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MathGroup Archive 1990

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Re: Fitting data with Mathematica

  • To: mathgroup at yoda.ncsa.uiuc.edu
  • Subject: Re: Fitting data with Mathematica
  • From: jacobson at cello.hpl.hp.com
  • Date: Mon, 01 Oct 90 08:35:06 PDT

MARZKE at ASUCP1.LA.ASU.EDU asks

> If I want to fit data to an expression which I already know the
> functional form of, but which contains adjustable parameters such as
> the value of a magnetic field, initial angle of a nuclear spin with
> respect to that field, etc., how do I use Mathematica to find
> least-squares "best" values of these parameters to fit the data? In
> other words, how do I use Mathematica to obtain non-linear,
> parametric, least-squares fits to experimental data?


The trick is to use FindMinimum.  Develop your own function that 
expresses the goodness of fit.  The sum of squares of differences is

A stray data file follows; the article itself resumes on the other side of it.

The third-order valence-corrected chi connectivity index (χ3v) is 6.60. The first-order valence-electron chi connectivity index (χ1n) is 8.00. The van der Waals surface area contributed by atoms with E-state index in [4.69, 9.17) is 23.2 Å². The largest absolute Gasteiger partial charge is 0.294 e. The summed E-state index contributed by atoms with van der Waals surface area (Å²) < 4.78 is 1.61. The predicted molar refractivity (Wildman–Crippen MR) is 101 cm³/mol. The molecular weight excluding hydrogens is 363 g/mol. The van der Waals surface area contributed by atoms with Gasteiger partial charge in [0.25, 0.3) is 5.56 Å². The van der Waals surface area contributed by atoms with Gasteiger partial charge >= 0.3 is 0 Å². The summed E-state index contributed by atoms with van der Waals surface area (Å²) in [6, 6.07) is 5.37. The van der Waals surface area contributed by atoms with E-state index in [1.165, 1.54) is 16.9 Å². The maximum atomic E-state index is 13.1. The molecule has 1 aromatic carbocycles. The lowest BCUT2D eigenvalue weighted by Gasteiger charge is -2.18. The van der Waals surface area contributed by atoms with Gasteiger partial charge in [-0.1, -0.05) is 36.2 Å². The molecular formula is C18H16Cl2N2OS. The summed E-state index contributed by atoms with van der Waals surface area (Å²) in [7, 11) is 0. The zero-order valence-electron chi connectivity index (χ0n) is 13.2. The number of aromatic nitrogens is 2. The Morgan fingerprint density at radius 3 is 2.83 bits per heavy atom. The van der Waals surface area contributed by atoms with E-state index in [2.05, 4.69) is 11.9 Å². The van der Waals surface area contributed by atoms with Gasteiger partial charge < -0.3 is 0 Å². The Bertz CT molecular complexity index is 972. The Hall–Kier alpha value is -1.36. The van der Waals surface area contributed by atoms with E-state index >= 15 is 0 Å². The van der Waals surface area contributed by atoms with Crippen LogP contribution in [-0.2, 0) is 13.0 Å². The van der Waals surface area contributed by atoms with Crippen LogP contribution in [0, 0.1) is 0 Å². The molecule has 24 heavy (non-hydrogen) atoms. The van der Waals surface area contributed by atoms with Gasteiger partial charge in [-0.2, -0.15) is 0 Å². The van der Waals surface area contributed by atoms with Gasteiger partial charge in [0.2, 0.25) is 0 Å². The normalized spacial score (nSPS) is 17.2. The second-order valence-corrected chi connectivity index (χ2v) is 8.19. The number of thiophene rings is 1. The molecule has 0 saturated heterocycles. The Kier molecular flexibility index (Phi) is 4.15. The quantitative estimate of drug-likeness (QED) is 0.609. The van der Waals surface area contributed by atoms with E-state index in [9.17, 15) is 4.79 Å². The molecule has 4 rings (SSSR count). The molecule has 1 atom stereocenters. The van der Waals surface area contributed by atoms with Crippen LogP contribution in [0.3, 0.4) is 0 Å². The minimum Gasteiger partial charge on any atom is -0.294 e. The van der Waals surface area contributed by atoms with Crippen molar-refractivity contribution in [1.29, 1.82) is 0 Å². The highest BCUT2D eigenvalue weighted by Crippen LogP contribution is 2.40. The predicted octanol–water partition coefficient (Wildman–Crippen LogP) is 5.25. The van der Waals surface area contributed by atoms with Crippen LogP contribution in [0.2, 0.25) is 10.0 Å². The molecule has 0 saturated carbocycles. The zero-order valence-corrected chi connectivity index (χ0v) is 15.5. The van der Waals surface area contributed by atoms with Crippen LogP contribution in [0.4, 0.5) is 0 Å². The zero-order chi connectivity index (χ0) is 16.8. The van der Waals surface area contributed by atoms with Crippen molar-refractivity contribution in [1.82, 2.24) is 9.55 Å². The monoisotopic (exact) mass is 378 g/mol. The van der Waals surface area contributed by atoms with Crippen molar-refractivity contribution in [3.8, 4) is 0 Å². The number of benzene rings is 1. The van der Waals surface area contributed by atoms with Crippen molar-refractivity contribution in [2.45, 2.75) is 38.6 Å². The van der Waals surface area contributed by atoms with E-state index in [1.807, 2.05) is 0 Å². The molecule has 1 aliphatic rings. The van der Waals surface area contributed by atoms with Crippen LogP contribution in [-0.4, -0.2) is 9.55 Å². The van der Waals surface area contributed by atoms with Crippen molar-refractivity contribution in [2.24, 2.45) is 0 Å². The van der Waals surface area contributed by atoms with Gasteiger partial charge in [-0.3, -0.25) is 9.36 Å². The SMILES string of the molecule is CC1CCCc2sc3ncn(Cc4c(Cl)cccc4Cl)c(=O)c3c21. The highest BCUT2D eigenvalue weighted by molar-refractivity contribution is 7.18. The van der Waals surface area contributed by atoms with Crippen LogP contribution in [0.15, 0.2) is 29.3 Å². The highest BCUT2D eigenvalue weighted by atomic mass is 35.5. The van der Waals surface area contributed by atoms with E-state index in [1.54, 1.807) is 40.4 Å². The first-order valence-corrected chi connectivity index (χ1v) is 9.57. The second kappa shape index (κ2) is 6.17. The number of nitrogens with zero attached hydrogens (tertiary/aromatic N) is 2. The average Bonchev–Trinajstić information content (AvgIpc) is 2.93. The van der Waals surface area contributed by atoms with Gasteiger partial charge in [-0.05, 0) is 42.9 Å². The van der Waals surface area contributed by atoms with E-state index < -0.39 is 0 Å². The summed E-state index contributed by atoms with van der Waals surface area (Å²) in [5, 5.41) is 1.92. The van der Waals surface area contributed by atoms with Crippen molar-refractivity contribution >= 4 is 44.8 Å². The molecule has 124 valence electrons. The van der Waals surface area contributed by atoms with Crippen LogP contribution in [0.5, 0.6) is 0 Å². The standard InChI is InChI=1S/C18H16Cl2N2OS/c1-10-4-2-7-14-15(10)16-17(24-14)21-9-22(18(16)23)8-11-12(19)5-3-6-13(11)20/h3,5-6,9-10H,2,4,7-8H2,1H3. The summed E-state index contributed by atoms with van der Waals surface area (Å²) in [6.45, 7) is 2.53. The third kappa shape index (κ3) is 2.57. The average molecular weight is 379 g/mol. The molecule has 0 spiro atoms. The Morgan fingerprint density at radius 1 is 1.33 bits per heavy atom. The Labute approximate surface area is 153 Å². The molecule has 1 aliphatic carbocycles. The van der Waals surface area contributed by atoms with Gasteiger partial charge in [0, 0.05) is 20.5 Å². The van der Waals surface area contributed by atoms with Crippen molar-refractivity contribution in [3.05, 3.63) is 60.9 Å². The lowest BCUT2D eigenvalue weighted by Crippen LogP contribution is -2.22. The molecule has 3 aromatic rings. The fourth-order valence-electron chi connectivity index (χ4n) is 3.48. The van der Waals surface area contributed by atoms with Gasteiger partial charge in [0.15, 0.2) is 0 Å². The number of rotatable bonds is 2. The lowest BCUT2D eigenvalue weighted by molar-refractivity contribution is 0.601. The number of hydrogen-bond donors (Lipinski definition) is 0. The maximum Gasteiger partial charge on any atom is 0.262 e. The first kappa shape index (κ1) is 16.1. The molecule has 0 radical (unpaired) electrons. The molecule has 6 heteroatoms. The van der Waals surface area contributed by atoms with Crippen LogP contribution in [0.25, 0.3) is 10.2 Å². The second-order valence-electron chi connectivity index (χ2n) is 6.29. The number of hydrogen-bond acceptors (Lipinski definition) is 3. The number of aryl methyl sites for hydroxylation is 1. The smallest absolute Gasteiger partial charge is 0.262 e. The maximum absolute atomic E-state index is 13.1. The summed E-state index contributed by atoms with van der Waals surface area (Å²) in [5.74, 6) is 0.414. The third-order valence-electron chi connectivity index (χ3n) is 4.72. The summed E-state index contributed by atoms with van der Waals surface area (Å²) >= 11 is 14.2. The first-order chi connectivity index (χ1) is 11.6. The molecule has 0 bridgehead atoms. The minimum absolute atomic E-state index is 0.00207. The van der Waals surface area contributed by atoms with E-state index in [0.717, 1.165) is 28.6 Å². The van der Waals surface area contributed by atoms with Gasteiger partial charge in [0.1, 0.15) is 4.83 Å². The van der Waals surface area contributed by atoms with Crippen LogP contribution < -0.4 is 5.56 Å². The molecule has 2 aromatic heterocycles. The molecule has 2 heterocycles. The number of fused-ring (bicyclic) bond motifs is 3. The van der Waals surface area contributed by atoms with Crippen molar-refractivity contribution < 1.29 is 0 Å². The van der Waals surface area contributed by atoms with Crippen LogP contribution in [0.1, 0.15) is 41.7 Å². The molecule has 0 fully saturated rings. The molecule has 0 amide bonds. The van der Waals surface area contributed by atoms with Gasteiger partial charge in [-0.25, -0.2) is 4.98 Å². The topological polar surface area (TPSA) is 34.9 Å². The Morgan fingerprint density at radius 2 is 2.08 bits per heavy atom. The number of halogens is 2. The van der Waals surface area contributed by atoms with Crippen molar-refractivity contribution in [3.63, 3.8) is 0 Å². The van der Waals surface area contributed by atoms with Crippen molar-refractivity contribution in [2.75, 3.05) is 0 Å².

probably the thing to use.  Then use FindMinimum.  Here is an example

I made a list of points in "datalist" that were pairs {x,3.456
E^(2.345 x)} for 300 random values of x.  Now suppose we only knew
that the form of the functions was f[x] = a + E^(b x) and we want to
find a and b.  "fitfunction" tells how good a given a and b fit the
data.  In step 11 I invoke FindMinimum telling it to start looking
around a=3 and b=2.  

In[10]:= fitfunction[a_,b_] := Apply[Plus,Map[(#[[2]]-(a E^(b #[[1]])))^2&,
datalist]]

In[11]:= FindMinimum[fitfunction[a,b],{a,3},{b,2}]

Out[11]= {0., {a -> 3.456, b -> 2.345}}

The one catch is that I think FindMinimum will barf if it can't
differentiate to get gradient functions.  I haven't tried something
that will test this, though.

There are options to FindMinimum.  Read its description carefully.  Be
careful of the WorkingPrecision option.  It can be dangerous.  

  -- David Jacobson


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